Our top picks for the best baking books of the past 25 years
November 14, 2011
1 of 12Photo: Randy Mayor
Top Baking Books
The old chestnut—that cooking is an art and baking is a science—is true: There is less tolerance in baking for sloppy measurement or rough technique, not if the end goal is cream and crumb and flake and crunch. You can be content leafing through many cookbooks for inspiration; a baking book, however, has not done its job until a batch of crisp-gooey cookies or a flaky pastry is cooling on the rack. Cooks who fear baking more than other aspects of kitchen craft will find these books helpful. Baking veterans will also find treasures here. We judged not only for focus, clarity, and inspiration, but also for how the recipes worked.
At his death in 1995 at age 46, Richard Sax was one of the most respected food writers in America, and this book, full of authority, heart, and wit, is his greatest achievement.
"If there's a type of dessert not included in this book," enthuses Dorie Greenspan, "I've never heard of it, or ... it's not a dessert that's made at home." The wonder of this big book is that it is "classic" without being dowdy or dusty; it reads like a new, fresh spin on generations of accumulated wisdom. While big names appear in the pages, the essence of the book is the sense that Sax rifled through the recipe cards of every housewife who ever lived, rewarding us with the fruits of his love and labor.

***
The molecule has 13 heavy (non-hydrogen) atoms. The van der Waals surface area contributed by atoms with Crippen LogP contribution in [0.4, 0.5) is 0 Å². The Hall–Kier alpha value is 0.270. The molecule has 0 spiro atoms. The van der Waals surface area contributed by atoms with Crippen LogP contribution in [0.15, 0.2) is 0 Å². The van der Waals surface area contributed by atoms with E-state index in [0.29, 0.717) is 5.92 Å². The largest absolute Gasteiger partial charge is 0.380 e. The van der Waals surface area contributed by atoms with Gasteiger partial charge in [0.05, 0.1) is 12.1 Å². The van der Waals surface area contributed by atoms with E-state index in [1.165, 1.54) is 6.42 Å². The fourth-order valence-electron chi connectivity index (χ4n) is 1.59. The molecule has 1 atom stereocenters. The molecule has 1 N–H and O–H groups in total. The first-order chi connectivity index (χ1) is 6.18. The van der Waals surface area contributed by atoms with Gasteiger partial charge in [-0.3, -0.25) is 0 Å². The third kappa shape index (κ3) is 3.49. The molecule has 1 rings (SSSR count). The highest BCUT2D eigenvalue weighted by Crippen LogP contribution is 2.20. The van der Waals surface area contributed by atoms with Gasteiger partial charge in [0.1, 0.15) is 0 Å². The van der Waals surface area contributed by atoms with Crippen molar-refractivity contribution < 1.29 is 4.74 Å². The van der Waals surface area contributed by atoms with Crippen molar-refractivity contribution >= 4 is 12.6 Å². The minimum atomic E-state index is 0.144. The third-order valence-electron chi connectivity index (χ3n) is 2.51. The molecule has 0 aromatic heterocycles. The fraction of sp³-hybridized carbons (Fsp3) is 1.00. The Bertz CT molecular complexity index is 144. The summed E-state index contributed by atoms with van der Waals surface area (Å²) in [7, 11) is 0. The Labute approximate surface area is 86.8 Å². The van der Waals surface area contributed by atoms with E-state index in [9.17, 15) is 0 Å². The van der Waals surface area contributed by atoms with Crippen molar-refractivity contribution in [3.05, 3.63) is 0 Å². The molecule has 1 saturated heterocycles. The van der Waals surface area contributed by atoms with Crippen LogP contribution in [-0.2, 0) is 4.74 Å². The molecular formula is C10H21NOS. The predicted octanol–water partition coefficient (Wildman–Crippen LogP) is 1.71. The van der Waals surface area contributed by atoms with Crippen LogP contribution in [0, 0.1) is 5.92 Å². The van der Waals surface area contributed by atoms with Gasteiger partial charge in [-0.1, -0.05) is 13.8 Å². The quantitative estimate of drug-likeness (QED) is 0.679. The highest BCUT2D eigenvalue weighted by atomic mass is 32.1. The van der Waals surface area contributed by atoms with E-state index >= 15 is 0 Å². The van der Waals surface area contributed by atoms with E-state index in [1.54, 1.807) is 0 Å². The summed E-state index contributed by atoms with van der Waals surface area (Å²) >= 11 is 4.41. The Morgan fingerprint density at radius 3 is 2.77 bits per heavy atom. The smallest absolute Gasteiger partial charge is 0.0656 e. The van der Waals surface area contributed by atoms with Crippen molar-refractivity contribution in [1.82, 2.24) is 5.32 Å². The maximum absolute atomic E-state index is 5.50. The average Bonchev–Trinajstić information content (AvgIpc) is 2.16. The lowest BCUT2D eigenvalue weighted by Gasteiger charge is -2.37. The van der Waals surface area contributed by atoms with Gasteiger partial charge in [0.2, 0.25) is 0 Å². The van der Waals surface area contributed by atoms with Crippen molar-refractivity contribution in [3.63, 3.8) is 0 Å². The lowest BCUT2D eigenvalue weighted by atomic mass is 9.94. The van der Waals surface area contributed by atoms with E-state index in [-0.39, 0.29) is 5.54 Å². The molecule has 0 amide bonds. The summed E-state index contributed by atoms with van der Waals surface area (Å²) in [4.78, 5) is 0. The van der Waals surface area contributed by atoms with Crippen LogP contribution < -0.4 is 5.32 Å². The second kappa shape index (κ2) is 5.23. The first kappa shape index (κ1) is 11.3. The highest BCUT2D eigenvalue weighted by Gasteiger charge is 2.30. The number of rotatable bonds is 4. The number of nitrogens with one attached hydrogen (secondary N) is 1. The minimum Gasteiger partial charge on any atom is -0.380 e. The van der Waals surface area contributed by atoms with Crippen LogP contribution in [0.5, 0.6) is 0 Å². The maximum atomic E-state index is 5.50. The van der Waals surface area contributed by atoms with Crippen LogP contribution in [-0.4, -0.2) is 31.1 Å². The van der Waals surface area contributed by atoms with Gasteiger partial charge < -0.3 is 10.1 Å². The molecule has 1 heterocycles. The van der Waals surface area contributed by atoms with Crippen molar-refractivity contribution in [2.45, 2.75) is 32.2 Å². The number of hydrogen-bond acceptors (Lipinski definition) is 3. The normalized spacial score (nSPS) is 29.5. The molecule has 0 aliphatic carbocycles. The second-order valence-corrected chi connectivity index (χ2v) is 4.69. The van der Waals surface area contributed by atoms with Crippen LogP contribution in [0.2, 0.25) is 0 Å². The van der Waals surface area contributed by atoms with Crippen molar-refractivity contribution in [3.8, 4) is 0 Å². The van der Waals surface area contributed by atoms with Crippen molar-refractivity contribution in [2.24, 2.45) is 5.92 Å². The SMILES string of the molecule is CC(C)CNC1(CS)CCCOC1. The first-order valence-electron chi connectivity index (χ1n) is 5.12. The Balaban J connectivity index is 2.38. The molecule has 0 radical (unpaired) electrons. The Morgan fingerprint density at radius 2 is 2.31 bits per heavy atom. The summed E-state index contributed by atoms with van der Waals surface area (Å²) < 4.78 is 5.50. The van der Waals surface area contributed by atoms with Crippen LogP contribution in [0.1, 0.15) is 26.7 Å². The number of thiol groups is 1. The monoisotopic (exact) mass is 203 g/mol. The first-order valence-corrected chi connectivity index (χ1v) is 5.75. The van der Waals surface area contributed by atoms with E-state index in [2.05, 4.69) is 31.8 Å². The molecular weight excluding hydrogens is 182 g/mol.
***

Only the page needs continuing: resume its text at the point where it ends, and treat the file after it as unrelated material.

3 of 12Photo: Randy Mayor
Continued: Classic Home Desserts
There are headnotes and sidebars as scrumptious as the recipes. Anecdotal recollections, excerpts from letters and cookery books of times gone by, and Sax's personal connection with every recipe color every page. Classic Home Desserts is the rare cookbook that is as welcome beside your reading chair as it is in your kitchen.
GIVE THIS BOOK TO: History buffs, brainy bakers, and anyone with a deep love of good cookbooks.—Robin Bashinsky
This doorstop of a book delivers recipes with a lot of precision and very little pretense. There are recipes for berry pies, ice-cream pies, nut pies, and custard pies—that's before you get to oddballs like Arborio Rice Pie and Wheaten Breakfast Pie.
The chapter devoted to the mother of American pies, apple, spans Brown Sugar Apple Pie, Apple Pie with Cheddar Cracker Topping, Pennsylvania Dutch Sour Cream-Apple Pie, and The Easiest Apple Pie, which makes "unabashed use of convenience products."
Although Haedrich praises lard for producing the flakiest crust, he is all about variety—there are 21 different pastry and crumb crust recipes. Yet the bottom line is not sheer quantity, but recipe quality.
GIVE THIS BOOK TO: Pie bakers who want to expand their horizons, or anyone who thinks they can't bake a good pie.—Mary Goodbody
5 of 12Photo: Randy Mayor
3. The Cake Book
The Cake Book By Tish Boyle, John Wiley & Sons, 2006. Hardcover. $40; 376 pages
Tish Boyle has been working with food for more than 20 years, and may be best known as the editor of Chocolatier and Pastry Art and Design magazines (now consolidated and called Dessert Professional). In The Cake Book, Boyle demonstrates her complete and utter mastery of all things cakey, and she gets right down to the business of making exceptionally precise cakes, icings, fillings, and garnishes. Her straightforward, no-nonsense style will appeal to the busy (and serious) baker. And while the cookbook is comprehensive and encouraging, you won't be wading through sentimental accounts of her first baking experience with grandma.
6 of 12Photo: Randy Mayor
Continued: The Cake Book
The book's design makes baking easy. Ingredients, equipment, subrecipes, and even a revival of the Chocolatier magazine recipe difficulty scale (measured here in cake slices) help you know at a glance what's in store with every recipe before you dig in. And recipes work like a dream. We tried Lemon Lust Cake. The result: puckery-sweet perfection.